In a frightening display of how small we are compared to the power of the Sun, researchers analyzing the growth rings in ancient trees say that they have found evidence of a “cataclysmic” solar storm slamming into the planet 14,300 years ago. The evidence should add fuel to the conversation about the ways modern society should prepare for such solar flares in the future.
In a new study published Oct. 9 in the journal Philosophical Transactions of the Royal Society A: Mathematical Physical and Engineering Sciences, researchers analyzed tree rings cut from subfossil, or partially fossilized, tree stumps in the French Alps. The ancient trees, which were preserved by the sediment of a river bed, all have high levels of radiocarbon in a single year’s ring dating to roughly 14,300 years ago, writes Live Science.
Radiocarbon, or carbon-14, is an isotope of carbon with extra neutrons and is produced when cosmic rays hit nitrogen atoms in the atmosphere. High radiocarbon levels in a tree ring suggest there was a spike in cosmic rays around that time. The time the spikes occurred in these rings matches findings from ice cores that were recently unearthed in Greenland, which showed high levels of the element beryllium from the same period. Beryllium is most commonly created by cosmic rays slamming into the nuclei of other elements.
Researchers think the radiation spike came from a massive solar storm, most likely triggered by a fast-moving cloud of magnetized plasma and radiation known as a coronal mass ejection (CME) that was launched into space by a humongous solar flare. What the gigantic storm would have looked like is beyond our current comprehension.
If true, it would make the storm “the biggest ever identified” coming from the sun, the researchers wrote in an email statement. “A similar solar storm today would be catastrophic for modern technological society,” they added.
At irregular intervals, our planet has been exposed to influxes of charged particles stemming from solar flares or eruptions. These occurrences are responsible for triggering polar auroras, disturbing communication systems, or inflicting minor harm on satellites. The exreme versions, such as the ones described by the Royal Society, are labeled as “Miyake events,” named after the Japanese physicist Fusa Miyake, whose team was the first one to identify these annual radiocarbon spikes and published the results in 2012 in the journal Nature.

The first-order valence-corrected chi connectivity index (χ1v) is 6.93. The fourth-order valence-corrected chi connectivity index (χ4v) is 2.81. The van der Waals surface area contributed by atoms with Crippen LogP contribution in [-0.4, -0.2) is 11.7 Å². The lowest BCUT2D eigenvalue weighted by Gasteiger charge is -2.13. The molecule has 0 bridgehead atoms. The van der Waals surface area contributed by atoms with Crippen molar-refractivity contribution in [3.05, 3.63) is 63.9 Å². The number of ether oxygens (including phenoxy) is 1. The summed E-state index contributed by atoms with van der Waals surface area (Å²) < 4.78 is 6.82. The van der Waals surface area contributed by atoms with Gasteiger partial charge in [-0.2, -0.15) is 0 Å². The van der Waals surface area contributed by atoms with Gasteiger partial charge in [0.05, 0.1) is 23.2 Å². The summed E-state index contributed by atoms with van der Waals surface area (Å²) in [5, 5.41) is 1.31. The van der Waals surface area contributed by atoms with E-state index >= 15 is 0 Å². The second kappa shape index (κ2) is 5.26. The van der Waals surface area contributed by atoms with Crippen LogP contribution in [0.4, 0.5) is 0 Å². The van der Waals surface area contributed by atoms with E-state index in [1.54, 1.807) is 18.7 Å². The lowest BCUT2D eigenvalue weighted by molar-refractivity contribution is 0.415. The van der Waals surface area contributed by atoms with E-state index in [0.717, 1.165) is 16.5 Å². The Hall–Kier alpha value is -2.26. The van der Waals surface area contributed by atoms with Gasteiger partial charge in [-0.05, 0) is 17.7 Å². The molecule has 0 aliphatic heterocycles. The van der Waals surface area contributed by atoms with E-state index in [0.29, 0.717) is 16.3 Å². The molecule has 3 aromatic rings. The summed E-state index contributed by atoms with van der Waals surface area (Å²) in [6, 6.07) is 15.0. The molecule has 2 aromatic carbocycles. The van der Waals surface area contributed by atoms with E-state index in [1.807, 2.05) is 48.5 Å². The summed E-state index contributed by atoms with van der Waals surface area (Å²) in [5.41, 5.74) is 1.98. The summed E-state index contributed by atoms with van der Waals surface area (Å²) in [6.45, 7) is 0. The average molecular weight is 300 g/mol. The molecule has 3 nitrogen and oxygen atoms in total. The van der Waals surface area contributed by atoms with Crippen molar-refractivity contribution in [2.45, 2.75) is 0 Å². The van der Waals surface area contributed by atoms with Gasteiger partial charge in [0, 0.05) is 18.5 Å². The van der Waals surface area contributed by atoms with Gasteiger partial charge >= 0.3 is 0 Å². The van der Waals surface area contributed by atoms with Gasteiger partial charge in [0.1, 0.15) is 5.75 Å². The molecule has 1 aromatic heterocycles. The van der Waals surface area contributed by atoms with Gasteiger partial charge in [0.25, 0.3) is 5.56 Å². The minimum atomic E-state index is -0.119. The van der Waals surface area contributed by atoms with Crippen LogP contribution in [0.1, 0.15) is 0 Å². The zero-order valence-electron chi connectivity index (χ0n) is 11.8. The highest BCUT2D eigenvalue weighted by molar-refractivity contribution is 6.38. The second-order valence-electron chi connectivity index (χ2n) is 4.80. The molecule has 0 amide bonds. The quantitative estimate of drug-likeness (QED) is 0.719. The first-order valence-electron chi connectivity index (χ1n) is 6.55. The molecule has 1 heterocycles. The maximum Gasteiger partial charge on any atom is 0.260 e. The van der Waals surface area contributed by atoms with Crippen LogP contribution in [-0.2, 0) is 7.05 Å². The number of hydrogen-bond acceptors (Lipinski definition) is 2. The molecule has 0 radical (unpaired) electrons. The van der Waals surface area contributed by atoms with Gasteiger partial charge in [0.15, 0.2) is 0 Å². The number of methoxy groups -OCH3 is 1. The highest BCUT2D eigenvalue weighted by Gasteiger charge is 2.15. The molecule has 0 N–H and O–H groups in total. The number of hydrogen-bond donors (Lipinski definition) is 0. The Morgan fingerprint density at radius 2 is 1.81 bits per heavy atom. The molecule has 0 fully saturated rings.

“Radiocarbon is constantly being produced in the upper atmosphere through a chain of reactions initiated by cosmic rays.” Edouard Bard, lead author of the study, said in a statement.
Bard said, “Recently, scientists have found that extreme solar events including solar flares and coronal mass ejections can also create short-term bursts of energetic particles which are preserved as huge spikes in radiocarbon production occurring over the course of just a single year.”
Mashable reported that “taken together with similar evidence preserved in deep Greenland ice cores, researchers show compelling evidence of a colossal solar blast. The research was published in the science journal The Royal Society’s Philosophical Transactions A: Mathematical, Physical and Engineering Sciences.
‘Extreme solar storms could have huge impacts on Earth. Such super storms could permanently damage the transformers in our electricity grids, resulting in huge and widespread blackouts lasting months,’ Tim Heaton, a professor of Applied Statistics in the School of Mathematics at the University of Leeds who worked on the research, said in a statement.
For example, although not the same type of solar storm, an eruption of hot gas (called a coronal mass ejection, or CME) from the sun impacted Earth in 1989. The results were extreme, knocking out power to millions in Québec, Canada. The CME hit Earth’s magnetic field on March 12 of that year, and then, wrote NASA astronomer Sten Odenwald, “Just after 2:44 a.m. on March 13, the currents found a weakness in the electrical power grid of Québec. In less than two minutes, the entire Québec power grid lost power. During the 12-hour blackout that followed, millions of people suddenly found themselves in dark office buildings and underground pedestrian tunnels, and in stalled elevators.”
We shouldn’t worry too much, however. There have only been nine such extreme solar storms over the last 15,000 years.
The most recent confirmed Miyake Events occurred in 993 AD and 774 AD, according to The National. We aren’t due for one for quite some time.